Trail Blazer Ministries
Base Camp for Life: A Spiritual Journey...

Prayer on Monday

9:53 PM
Reveal yourself to me in an undeniable way.  I've been told I haven't been listening, but I'm here.  I do not believe anymore in the bible stories told to me as a child.  My faith in you and the stories contained in the bible have diminished.
If I am to turn back to you, I must see you, experience you in a new and refreshing way.

Your Human
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My assignment for this week.

9:40 PM
Today, I talked to a family member.  She encouraged me to write a prayer every day this week.   I imagine they will be short given my unbelief.
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On the subject of prayer...

4:19 PM
A friend of mine posted a brilliant comment on Facebook and I thought I'd share it with the rest of the world.

For myself, I have never been very disciplined or good at personal prayer times. I 

tend to get distracted very quickly, or impatient, or I start conversations with 

myself and not God--the usual stuff. The best I can do is to rely on the good words 

of others, crafted through centuries of care and by people much wiser than I.  So, 

for example, I love the Anglican and Episcopalian Books of Common Prayer.  There 

are many prayers and many prayer services in those liturgies, but a good place to 

start would be with the most beautiful prayer service, Compline, which is supposed 

to be the last thing one does before going to bed. When I was in college I 

participated in a regular Sunday evening Compline service in someone's home--we

 lit candles, we had coffee was lovely and encouraging and soul-

soothing. Here's a link to the service--you can pray it all by yourself, or with 

others: Click on the "Daily Office" option to the left, 

then the "Compline" link. The Daily Office is the series of prayers Anglicans pray 

throughout the day: Morning prayer, Noon prayer, Evening prayer, and Compline. 

Another book I've found immensely helpful is a little book by a Scottish theologian,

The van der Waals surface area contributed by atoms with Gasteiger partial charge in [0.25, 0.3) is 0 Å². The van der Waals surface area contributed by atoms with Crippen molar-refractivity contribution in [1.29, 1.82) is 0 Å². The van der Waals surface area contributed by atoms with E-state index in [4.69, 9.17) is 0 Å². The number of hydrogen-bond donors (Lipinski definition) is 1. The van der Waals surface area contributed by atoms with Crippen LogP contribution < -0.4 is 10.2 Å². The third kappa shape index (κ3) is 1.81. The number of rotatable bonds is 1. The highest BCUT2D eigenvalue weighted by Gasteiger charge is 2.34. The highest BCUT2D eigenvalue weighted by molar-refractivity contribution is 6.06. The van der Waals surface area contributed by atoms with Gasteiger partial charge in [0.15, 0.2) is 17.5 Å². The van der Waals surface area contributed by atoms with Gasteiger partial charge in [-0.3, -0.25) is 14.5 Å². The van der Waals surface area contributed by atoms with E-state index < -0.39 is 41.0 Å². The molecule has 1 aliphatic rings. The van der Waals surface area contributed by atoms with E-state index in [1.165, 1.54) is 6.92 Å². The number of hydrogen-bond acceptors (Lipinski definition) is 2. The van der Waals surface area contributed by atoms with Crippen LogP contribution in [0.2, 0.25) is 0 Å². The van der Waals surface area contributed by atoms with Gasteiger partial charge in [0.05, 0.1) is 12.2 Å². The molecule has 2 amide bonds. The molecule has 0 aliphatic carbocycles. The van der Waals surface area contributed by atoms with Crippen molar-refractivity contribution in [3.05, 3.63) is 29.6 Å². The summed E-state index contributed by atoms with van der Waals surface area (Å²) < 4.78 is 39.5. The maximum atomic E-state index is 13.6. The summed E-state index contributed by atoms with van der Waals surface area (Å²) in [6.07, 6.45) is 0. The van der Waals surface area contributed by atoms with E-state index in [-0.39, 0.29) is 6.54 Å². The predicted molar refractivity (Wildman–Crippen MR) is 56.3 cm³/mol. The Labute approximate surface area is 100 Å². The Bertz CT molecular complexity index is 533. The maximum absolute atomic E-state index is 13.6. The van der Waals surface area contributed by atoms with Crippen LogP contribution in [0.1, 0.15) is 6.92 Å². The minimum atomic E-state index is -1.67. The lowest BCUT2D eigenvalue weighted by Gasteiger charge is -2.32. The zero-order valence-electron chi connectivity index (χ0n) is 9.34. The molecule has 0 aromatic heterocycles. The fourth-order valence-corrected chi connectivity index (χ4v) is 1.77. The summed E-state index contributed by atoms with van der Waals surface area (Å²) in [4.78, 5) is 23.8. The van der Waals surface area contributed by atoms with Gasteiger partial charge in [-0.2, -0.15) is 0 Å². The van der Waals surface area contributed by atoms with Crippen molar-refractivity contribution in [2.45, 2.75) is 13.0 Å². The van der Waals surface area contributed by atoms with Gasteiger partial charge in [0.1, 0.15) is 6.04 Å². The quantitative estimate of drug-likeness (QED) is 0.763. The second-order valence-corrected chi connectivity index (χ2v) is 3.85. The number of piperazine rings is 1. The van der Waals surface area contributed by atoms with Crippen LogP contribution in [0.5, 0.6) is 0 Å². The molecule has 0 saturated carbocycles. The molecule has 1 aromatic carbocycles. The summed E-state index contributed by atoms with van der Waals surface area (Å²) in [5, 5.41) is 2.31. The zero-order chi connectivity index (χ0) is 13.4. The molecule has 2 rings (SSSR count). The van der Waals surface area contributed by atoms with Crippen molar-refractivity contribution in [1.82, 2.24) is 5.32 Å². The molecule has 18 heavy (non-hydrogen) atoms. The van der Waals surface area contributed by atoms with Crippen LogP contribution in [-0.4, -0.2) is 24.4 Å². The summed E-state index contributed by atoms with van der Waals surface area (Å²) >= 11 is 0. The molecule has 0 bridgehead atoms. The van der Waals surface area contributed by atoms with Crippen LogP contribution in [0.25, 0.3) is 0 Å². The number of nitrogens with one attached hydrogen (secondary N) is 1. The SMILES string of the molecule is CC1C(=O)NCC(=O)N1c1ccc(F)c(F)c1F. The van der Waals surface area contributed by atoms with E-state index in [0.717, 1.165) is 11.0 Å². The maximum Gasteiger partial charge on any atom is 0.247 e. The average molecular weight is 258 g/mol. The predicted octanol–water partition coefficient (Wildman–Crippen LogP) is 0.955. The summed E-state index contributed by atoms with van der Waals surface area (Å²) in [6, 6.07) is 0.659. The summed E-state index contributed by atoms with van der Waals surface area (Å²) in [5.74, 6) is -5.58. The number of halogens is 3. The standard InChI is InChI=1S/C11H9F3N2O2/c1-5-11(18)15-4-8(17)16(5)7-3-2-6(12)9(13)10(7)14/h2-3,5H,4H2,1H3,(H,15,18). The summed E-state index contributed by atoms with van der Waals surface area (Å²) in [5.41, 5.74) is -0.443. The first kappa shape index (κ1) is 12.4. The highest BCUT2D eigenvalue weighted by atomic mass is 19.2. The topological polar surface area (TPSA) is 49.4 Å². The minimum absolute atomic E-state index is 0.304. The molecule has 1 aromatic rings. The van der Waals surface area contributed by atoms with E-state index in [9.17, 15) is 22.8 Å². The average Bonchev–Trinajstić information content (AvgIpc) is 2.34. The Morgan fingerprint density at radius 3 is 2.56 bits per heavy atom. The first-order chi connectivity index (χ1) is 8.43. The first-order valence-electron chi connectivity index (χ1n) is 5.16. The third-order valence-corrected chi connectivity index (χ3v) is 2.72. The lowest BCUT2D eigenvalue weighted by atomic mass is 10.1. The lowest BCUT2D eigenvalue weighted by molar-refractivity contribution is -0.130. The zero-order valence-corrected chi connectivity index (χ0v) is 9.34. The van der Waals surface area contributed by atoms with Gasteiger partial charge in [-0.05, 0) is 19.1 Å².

John Baillie, called *A Diary of Private Prayer.* It's lovely and true and wise and 

gracious and thoughtful, and there's a morning prayer and an evening prayer.

Wonderful stuff. 

And, I guess my answer to your question would go something like this: I don't 

know what the hell to wish for. More than likely, I'd wish for stuff that was bad for

me. But prayer seems to change me. Praying these old prayers gives me words to

understand my own experience, my own spiritual life, my own dark, muddied, 

interior. And as I've prayed these prayers over many years--I have reams of the BCP 

memorized now--I find that I return to those words in moments of need, like 

remembering a hymn or a poem you memorized when you were a kid. Prayer can

 go deep in the soul in the way that wishes--however intensely we wish them--

don't seem to go. 

Hmm, anything else? Oh yes, the best prayer I ever knew was my theater professor

 in college. He taught me two things: one, sometimes the best prayer, the only

 prayer to pray is "Jesus, I feel like shit." True, that. And two: the most ancient 

prayer we know, a prayer prayed by all Christians at all times and in all places is

 this, "Jesus Christ, Son of God, have mercy on me, a sinner." 'Bout sums it up, I 

think. I have been known to pray that about a hundred times a day when the going

is very rough. 

Blessings to you.
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